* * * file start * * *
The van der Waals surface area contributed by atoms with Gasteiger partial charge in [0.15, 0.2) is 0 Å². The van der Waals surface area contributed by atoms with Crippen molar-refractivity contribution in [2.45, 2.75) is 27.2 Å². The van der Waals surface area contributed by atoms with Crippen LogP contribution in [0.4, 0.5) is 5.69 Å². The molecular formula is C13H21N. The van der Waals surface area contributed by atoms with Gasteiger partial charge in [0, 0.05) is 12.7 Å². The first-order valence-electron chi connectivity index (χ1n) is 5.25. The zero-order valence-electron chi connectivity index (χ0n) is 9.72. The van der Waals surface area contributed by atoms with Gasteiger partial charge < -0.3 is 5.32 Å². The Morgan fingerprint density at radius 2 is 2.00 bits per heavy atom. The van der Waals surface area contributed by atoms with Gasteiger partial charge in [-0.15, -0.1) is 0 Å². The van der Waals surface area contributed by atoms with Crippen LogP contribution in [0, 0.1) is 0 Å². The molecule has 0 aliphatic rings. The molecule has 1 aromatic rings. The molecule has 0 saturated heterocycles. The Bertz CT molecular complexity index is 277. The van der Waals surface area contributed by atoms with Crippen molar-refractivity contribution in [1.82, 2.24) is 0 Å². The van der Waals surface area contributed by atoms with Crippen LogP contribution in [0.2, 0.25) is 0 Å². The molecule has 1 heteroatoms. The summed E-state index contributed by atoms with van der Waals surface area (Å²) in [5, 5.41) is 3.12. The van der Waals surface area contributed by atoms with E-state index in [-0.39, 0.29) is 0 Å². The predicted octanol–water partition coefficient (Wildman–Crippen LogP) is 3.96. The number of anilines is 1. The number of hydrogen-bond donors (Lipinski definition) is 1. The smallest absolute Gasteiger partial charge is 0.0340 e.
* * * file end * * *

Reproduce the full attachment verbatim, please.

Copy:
The van der Waals surface area contributed by atoms with Gasteiger partial charge in [0.15, 0.2) is 0 Å². The van der Waals surface area contributed by atoms with Crippen molar-refractivity contribution in [2.45, 2.75) is 27.2 Å². The van der Waals surface area contributed by atoms with Crippen LogP contribution in [0.4, 0.5) is 5.69 Å². The molecular formula is C13H21N. The van der Waals surface area contributed by atoms with Gasteiger partial charge in [0, 0.05) is 12.7 Å². The first-order valence-electron chi connectivity index (χ1n) is 5.25. The zero-order valence-electron chi connectivity index (χ0n) is 9.72. The van der Waals surface area contributed by atoms with Gasteiger partial charge < -0.3 is 5.32 Å². The Morgan fingerprint density at radius 2 is 2.00 bits per heavy atom. The van der Waals surface area contributed by atoms with Gasteiger partial charge in [-0.15, -0.1) is 0 Å². The van der Waals surface area contributed by atoms with Crippen LogP contribution in [0, 0.1) is 0 Å². The molecule has 0 aliphatic rings. The molecule has 1 aromatic rings. The molecule has 0 saturated heterocycles. The Bertz CT molecular complexity index is 277. The van der Waals surface area contributed by atoms with Crippen molar-refractivity contribution in [1.82, 2.24) is 0 Å². The van der Waals surface area contributed by atoms with Crippen LogP contribution in [0.2, 0.25) is 0 Å². The molecule has 1 heteroatoms. The summed E-state index contributed by atoms with van der Waals surface area (Å²) in [5, 5.41) is 3.12. The van der Waals surface area contributed by atoms with E-state index in [-0.39, 0.29) is 0 Å². The predicted octanol–water partition coefficient (Wildman–Crippen LogP) is 3.96. The number of anilines is 1. The number of hydrogen-bond donors (Lipinski definition) is 1. The smallest absolute Gasteiger partial charge is 0.0340 e.